By Dan Whitcomb
(Reuters) - Gunmen who killed four men and wounded six others at a backyard football-viewing party of mostly ethnic Hmong had targeted the residence in Fresno, California, possibly in retaliation for a previous altercation, police said on Monday.
The Sunday night shooting rampage shook the close-knit neighbourhood, home to mostly Latino and Southeast Asian families, and prompted police to form a task force to look at the activities of Asian gangs in the central valley hub about 160 miles (260 km) southeast of San Francisco.
"Two of my officers were actually covered in blood and had to be decontaminated, go shower and change their uniforms based on what they landed in and were trying to fix," Fresno Police Chief Andy Hall told reporters.
"They are hurting a bit in that neighbourhood right now and officers are hurting too," Hall said. "We're going to do everything we can to get this matter resolved on all levels."
None of the people at the party had any known affiliations with gangs, Hall said, describing the gathering as a "very peaceful, very quiet" family event of about 30 people before the two gunmen showed up.
They made their way into the yard through an unlocked gate and began firing with semi-automatic pistols shortly before 8 p.m. local time.
"What I can tell you is, this was not a random act. It appears this incident was a targeted act of violence against this residence," the police chief said. The slain victims were all men between the ages of 25 and 35.
Hall said most of the guests were Hmong, an ethnic group mainly from Vietnam and Laos, many of whom emigrated to the United States after the war.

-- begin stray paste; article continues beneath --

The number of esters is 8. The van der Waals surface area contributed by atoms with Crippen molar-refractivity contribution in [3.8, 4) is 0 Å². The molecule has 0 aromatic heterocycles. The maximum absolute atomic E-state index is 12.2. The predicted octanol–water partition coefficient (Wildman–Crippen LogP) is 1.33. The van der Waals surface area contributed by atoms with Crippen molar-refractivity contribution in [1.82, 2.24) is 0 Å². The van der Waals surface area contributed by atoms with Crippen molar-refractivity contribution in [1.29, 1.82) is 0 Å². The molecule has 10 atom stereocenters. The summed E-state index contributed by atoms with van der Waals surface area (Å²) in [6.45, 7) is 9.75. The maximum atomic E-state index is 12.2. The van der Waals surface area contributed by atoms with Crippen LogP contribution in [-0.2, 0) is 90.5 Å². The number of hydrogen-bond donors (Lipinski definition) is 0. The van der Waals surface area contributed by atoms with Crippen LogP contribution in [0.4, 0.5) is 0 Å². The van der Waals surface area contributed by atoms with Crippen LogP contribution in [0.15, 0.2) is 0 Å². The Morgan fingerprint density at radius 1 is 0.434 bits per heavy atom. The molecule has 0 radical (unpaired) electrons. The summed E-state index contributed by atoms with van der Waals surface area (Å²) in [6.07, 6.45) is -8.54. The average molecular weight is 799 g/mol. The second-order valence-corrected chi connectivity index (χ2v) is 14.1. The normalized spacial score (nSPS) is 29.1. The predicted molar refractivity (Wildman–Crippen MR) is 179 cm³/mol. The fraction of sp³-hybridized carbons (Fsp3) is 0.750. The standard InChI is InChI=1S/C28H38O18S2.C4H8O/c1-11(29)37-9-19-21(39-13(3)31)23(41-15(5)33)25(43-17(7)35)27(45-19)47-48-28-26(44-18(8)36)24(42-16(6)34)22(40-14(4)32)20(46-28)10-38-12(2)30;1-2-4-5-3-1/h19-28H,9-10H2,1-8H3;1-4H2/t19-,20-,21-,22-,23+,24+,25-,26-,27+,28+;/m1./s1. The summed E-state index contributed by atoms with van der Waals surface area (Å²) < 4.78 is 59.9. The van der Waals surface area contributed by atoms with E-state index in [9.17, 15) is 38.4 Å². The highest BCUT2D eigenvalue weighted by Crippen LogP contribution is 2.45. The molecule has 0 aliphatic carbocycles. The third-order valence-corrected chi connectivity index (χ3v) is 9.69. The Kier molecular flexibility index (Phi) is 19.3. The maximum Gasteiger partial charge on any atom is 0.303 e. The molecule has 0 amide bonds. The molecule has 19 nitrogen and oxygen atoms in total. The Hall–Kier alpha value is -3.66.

The Fresno Bee newspaper reported that two of the victims, including one of the deceased, were well-known singers in the Hmong community. Several children were at the home but were indoors when the shooting began and not hurt.
None of the people at the home were armed and all had been cooperative with detectives, Hall said. He said they were not able to identify the attackers because it was dark, and only described flashes of light as the weapons fired.
Some of the party-goers may have been involved in a disturbance in the Fresno area the previous week, the chief said, and investigators were trying to determine if the two incidents were related.
"We've got a single focus within the organization and this is not going to be tolerated in the Southeast Asian community or in any community," he said.
(Reporting by Dan Whitcomb in Culver City, California,; Additional reporting by Rich McKay in Atlanta; Editing by Sonya Hepinstall)
This story has not been edited by Firstpost staff and is generated by auto-feed.
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Updated Date: Nov 19, 2019 05:11:41 IST